19 Oct AiroAV Antivirus Announces: Oklahoma transportation department brings revenue bond deal
The Oklahoma Department of Transportation will price $193 million of revenue bonds in two series Tuesday.
The $171 million of Series B bonds for projects and $22.3 million of Series C taxable refunding bonds will be issued through the Oklahoma Capitol Improvement Authority headed by Gov. Kevin Stitt.
The bonds are pricing via negotiation with senior manager JPMorgan and co-managers BOK Financial Securities, Morgan Stanley and Stifel.
Mike Newman, managing director at Hilltop Securities, is financial advisor, working with Andrew Messer, Oklahoma deputy state treasurer for debt management.
Series B, maturing serially through 2040, will provide new money for projects.
Series C reaches final maturity in 2025 refinancing 2012 bonds for net present value savings.
Both series carry ratings of AA-minus from S&P Global Ratings and Fitch Ratings, with stable outlooks.
The ratings are one notch below the state’s AA issuer rating because debt service on the bonds is subject to appropriation by the Legislature.
Analysts credit the state’s conservative budget practices, honed by the 2008 financial crisis and the collapse in oil prices that began in July 2014, bringing brought years of revenue emergencies to the state.
Before the current crisis hit, Oklahoma established a rainy day fund that has already been tapped.
“These factors are critical to the rating given the sizable economic concentration in natural resource development and growth prospects for revenue that are heavily influenced by market cycles,” according to Fitch. “The state has made significant progress in restoring reserves following the oil market collapse in 2015 and 2016 but may be more hard pressed to restore fiscal balance after the current downturn if the revenue trough is more severe than currently projected and oil market weakness remains in the longer term.”
On April 3, Stitt said the state was expected to “experience a revenue failure” of about $416 million for the fiscal year ended June 30, due to fallout from the COVID-19 pandemic.
Under normal circumstances, the revenue failure would have forced 6.2% budget cuts to all state agencies. However, Stitt called on the state legislature to tap into the state’s rainy day fund which had a balance of $806 million. Up to $302 million was constitutionally available to the legislature to supplement the fiscal year 2020 budget.
The COVID-19 pandemic coincided with turmoil in the energy markets that has bankrupted major players in the state including Oklahoma-based Chesapeake Energy.
Chesapeake, founded by the late Aubrey McClendon, pioneered the extraction of gas from shale rock, a process invented by the U.S. Department of Energy that reinvigorated oil and gas production across the country. However, “fracking” as it is commonly known is unprofitable for most producers at current prices, leaving many investors standing in line in bankruptcy court.
Not counting federal offshore areas, Oklahoma was the nation’s fourth-largest crude oil producing state in 2019 and the third-largest natural gas producer.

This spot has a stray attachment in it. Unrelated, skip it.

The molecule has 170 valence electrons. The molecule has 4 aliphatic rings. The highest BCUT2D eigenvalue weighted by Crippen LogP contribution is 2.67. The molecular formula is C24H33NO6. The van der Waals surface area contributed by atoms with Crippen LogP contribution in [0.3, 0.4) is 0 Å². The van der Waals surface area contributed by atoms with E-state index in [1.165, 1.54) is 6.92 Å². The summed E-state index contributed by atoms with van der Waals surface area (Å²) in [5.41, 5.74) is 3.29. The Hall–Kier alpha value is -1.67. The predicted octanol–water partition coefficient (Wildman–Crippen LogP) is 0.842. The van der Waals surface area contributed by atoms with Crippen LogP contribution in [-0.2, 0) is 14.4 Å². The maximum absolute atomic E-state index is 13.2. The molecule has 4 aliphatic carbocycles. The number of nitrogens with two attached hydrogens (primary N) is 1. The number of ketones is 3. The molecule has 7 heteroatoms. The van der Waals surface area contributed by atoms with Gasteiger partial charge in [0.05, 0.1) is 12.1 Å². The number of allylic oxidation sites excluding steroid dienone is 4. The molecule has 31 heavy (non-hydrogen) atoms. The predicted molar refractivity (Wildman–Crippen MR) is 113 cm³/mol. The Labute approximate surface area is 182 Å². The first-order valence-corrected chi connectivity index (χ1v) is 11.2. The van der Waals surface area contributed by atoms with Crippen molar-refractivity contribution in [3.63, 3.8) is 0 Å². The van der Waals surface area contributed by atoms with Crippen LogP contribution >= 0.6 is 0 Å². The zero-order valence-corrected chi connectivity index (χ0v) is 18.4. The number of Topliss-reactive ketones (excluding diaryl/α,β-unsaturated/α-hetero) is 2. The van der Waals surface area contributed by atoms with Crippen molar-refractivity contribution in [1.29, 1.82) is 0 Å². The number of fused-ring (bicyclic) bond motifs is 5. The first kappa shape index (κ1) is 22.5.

The city of Cushing, in central Oklahoma, is a major crude oil trading hub connecting Gulf Coast producers to Midwest refining markets. The Cushing hub manages supply from several major pipelines from Texas and Canada. About 24% of the state’s gross domestic product is directly tied to natural resource development, and multiplier effects boost the concentration still further.
After the 2014 to mid-2016 slump that cooled the state’s economy and strained financial operations, crude oil prices and production improved beginning in 2017. In 2019, the active rig count steadily declined, but crude oil production surged to its highest recorded level in May of that year.
Volatility and shrinking demand related to the pandemic, along with fallout from disputes between OPEC and Russia over prices and production and dwindling oil storage capacity, brought West Texas Intermediate spot prices to a negative $36.98 per barrel on April 20.
“This extraordinary drop was not foreseen in prior forecasts,” Fitch said. Prices have plateaued at about $40 per barrel since then. Oklahoma’s board of equalization forecast WTI at $26 per barrel on average for fiscal year 2021 in April, down from the $55 per barrel in its February forecast.
“Commensurate with weak oil prices, decimated demand, and a lack of storage capacity, Oklahoma’s rig count has fallen to minimal levels, averaging 11 rigs in August compared to just over 100 one year prior,” Fitch said.
By August, the state had recovered 45% of non-farm payrolls lost in April compared to the US median of 51%, Fitch said.
“Monthly unemployment data from the U.S. Bureau of Labor Statistics show the state well-positioned compared to the nation with a 5.6% unemployment rate for the month of August, compared to 8.5% for the nation,” according to Fitch.
Federal aid measures signed in March are supporting state budgets this year, with political uncertainty about future support.
The Families First Coronavirus Response Act raised the Federal Medical Assistance Percentage for Medicaid for every quarter of the national emergency declared on March 13. FMAP is the rate at which the federal government reimburses states for Medicaid spending.
Under the Coronavirus Aid, Relief and Economic Security Act enacted on March 27, the U.S. Treasury Department distributed $150 billion to state and local governments under a population-based formula. The CARES ACT limits the use of funds to coronavirus expense reimbursement rather than to offset state tax revenue losses.
Oklahoma received $1.2 billion of funds under the act and has so far spent $585 million of the allocation, with $250 million of funds going to cities and counties not…